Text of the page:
One of the primary sources of conflict and violence I see in the world are many people’s gross
misconceptions about the difference between a belief and a fact.
Let’s face it – as a species we buy into some of the most ridiculous nonsense imaginable and then swear it’s the only way things could be. We are ridiculous that way. We have grown, educated people who should know better teaching myths to school children who have no ability to judge how rational or irrational that information is. There are instances where those same children are literally beaten if they do not agree. Now I ask you, is that education or is that child abuse?
We have religious, cultural and and political extremists on every end of the spectrum insisting that the most blatantly false information is Absolute Truth and must not be questioned, even when such nonsense is easily disproved in just a few minutes.
Now why is this happening? Well, there are all kinds of reasons – culture, religion, nationalism or “because that’s the way things have always been” are just a few. There’s also just plain ignorance.
It’s true irony that in this so-called Information Age, willful ignorance remains the order of the
day. In some places, people are actually proud to not understand the world because they were raised to think that a two-thousand year old book or the supposed prophecies of someone from centuries ago are more important than they are. It’s not the beliefs themselves that are the problem, it’s that they think those beliefs are facts and that real facts don’t matter. They are very confused people.
There are whole swaths of our society, not just here in the US but all over the world, that are
tearing themselves apart for lack of figuring out how to get this under control. But they’re solving the wrong problems, because there’s no way we can control those factors, not on a planet with a population of 7 billion people and counting.
Science and technology can actually help but here’s the thing: our technological advances have been made by a very few for the benefit of the very many. Unfortunately, there are some who decry science and reason yet can only get out their messages of hate and ignorance using the very technology that science has given them. More irony.
Because of our technology, ideas can spread around the world literally at the speed of light. It
would be a good idea for us to get a grip on what kind of ideas we are spreading and what we are willing to believe.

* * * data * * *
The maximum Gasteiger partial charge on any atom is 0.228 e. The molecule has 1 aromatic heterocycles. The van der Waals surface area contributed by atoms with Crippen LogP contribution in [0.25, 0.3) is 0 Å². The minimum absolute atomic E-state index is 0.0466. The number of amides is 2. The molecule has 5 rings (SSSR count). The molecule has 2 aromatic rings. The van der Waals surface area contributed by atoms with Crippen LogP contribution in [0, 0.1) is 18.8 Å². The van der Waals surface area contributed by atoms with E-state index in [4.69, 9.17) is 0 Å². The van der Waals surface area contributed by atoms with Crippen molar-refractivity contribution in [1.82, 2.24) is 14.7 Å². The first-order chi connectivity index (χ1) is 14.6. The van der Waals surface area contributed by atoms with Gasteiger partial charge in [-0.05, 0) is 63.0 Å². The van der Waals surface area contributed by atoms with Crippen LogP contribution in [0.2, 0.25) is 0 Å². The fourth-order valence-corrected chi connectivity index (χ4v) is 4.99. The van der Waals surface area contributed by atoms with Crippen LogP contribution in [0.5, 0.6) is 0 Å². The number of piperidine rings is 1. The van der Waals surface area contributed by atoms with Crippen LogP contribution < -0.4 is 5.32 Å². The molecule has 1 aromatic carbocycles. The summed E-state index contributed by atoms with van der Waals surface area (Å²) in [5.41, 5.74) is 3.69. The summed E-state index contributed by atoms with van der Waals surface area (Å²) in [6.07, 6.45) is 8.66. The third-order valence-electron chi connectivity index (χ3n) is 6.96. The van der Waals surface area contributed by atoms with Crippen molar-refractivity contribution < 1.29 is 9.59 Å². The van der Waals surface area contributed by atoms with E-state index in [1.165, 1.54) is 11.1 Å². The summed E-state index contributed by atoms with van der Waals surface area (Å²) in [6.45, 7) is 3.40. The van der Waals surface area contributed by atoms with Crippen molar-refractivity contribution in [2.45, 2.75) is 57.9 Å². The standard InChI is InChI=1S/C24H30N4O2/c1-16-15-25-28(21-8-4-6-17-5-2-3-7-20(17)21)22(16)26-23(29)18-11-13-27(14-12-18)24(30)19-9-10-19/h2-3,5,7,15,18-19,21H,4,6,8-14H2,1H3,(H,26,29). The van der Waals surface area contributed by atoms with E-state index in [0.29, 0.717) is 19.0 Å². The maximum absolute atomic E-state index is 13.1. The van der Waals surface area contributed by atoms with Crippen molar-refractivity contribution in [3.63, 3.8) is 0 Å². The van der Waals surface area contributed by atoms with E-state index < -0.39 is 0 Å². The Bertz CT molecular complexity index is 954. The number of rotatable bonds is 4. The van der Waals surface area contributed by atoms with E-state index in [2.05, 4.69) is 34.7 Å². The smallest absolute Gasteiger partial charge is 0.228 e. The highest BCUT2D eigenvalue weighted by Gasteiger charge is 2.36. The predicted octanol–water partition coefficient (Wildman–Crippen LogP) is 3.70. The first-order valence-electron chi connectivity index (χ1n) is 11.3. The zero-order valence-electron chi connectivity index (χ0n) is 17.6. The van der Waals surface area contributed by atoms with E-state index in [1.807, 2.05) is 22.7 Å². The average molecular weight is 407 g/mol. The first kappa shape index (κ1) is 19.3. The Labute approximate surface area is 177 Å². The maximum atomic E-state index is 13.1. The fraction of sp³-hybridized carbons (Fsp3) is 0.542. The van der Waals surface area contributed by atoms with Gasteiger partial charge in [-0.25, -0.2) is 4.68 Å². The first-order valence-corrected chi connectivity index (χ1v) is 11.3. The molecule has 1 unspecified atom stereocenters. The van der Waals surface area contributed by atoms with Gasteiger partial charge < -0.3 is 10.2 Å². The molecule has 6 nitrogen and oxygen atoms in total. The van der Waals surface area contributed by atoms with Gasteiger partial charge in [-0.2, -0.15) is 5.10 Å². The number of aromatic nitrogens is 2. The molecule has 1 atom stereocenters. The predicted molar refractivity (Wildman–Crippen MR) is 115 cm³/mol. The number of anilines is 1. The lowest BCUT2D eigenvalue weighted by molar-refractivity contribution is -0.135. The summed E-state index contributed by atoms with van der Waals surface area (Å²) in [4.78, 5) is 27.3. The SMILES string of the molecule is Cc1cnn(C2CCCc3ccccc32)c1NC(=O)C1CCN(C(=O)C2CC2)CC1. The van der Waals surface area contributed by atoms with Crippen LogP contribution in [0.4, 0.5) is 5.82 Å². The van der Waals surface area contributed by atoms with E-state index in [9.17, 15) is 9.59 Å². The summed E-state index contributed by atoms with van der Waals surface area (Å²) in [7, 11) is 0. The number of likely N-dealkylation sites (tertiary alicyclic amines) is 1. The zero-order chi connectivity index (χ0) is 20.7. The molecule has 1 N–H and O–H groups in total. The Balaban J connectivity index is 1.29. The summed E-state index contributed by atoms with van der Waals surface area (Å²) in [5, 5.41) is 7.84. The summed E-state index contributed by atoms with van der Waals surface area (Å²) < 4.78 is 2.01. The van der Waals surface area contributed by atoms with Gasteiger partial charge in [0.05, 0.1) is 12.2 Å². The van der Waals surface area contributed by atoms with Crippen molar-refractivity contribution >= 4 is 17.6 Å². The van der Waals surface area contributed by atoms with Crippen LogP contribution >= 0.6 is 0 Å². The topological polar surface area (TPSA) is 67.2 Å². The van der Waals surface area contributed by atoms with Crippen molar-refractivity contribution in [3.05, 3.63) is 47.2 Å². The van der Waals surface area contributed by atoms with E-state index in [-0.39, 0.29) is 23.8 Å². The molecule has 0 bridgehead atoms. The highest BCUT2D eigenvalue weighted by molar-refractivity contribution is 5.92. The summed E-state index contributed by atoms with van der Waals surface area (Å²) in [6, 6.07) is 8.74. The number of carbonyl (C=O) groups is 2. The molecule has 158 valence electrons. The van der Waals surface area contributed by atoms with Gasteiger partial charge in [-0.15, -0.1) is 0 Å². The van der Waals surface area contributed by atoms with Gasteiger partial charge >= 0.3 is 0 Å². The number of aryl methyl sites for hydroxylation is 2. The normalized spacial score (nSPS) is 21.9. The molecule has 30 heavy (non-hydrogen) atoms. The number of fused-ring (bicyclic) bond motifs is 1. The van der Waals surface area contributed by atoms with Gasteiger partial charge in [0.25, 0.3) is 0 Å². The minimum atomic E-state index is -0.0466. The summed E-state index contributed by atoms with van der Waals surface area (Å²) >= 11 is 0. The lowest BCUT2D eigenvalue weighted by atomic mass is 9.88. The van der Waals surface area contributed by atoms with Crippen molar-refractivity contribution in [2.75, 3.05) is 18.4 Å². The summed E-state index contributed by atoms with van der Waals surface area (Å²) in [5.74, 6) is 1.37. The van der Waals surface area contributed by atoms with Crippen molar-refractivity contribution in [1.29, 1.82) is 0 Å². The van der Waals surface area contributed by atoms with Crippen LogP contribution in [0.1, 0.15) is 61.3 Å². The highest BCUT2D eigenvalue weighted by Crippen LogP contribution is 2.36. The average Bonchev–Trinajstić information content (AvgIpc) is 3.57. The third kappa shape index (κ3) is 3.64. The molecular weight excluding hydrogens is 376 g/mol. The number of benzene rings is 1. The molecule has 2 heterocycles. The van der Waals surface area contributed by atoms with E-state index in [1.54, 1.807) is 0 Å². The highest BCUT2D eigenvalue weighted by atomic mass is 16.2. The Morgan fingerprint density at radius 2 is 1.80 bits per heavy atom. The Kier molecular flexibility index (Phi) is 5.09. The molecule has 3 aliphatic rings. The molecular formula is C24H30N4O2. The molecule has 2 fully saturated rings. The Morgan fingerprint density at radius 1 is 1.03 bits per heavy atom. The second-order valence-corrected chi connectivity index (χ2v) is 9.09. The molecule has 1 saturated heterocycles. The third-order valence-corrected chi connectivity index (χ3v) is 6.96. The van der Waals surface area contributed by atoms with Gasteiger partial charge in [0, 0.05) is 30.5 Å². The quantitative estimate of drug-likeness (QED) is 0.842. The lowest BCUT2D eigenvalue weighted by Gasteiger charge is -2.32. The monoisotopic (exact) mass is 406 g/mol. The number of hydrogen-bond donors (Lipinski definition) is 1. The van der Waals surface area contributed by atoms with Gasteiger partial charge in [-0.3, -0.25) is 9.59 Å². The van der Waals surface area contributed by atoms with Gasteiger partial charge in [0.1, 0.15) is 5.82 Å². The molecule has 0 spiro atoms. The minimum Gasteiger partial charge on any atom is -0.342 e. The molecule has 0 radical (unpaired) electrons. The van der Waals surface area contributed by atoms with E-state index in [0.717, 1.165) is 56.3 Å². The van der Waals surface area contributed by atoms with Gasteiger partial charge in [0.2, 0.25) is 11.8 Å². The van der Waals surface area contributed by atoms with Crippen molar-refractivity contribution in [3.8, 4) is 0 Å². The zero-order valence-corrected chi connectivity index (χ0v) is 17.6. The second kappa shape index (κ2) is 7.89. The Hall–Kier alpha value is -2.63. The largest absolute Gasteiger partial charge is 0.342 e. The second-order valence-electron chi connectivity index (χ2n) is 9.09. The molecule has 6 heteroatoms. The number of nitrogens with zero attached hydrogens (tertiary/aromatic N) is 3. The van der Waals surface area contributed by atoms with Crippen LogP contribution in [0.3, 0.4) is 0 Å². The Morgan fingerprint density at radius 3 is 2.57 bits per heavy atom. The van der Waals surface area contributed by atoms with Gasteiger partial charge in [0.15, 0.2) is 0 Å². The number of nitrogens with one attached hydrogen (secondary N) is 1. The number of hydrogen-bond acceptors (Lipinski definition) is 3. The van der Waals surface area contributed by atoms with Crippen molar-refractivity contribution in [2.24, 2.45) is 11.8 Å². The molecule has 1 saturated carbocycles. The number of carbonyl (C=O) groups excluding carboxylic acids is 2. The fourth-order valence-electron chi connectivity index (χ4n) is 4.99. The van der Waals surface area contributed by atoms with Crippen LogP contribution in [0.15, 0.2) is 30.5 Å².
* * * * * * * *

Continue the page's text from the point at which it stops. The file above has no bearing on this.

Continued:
So what do we do?
Here’s how I see it. No one is born being a racist, a sexist, a misogynist or any other -ist. There’s no proof that a gene or neuron tells people to hate other people just because they have a different skin color or come from a different place. Those attitudes and behaviors are taught either directly through pictures and words or indirectly through example and action.
There is no “one answer solves everything” but I believe that education is vital and one place we can start is at the difference between beliefs and facts. If people knew that just because they believed something, that doesn’t necessarily make it a fact – maybe we could get a grip on the
intolerance and ignorance which is destroying our species.
Here’s an easy way to look at it:
A belief is an idea you can change at any time. There may be real world things that support a belief or many people can share a belief, but by it’s very nature, belief is something that has not been proven to be real.
A fact is an idea that you cannot change no matter how much you change your mind about it or wish it was different. The fact is the fact regardless of what you think about it.
Example: The sun came up yesterday. That’s a fact. It happened and nothing you or I do will ever change that fact. We not only experienced it but we can cooroborate its happening in any number of different ways. It’s very provable through a number of physical tests that demonstrate its reality, not just because we saw it but because of the physical effects that event caused and records we have of it happening.
I believe that the sun will come up tomorrow. It’s not a fact because it hasn’t happened and we
can’t be 100% sure that it will happen. Science tells us that because of the facts we do have, the probability of the sun coming up tomorrow is very very high.
You see the difference? It may seem small but if you think about this for a bit, you’re going to see the differences are night and day.
There is very little that we can be 100% certain of, so isn’t it time that we stop killing each other over what we think we know? We don’t need to hate each other over beliefs. What we need to be intolerant of is intolerance.
Maybe we never will fully understand one another, but we can certainly learn to tolerate and even appreciate our varieties and differences. Critical thinking is all about learning these differences and similarities and maybe not agreeing with them all but at least learning to live with them. I realize this is a tall order and some may say it’s impossible but it’s a place we need to get to as a species.
Thank you for watching.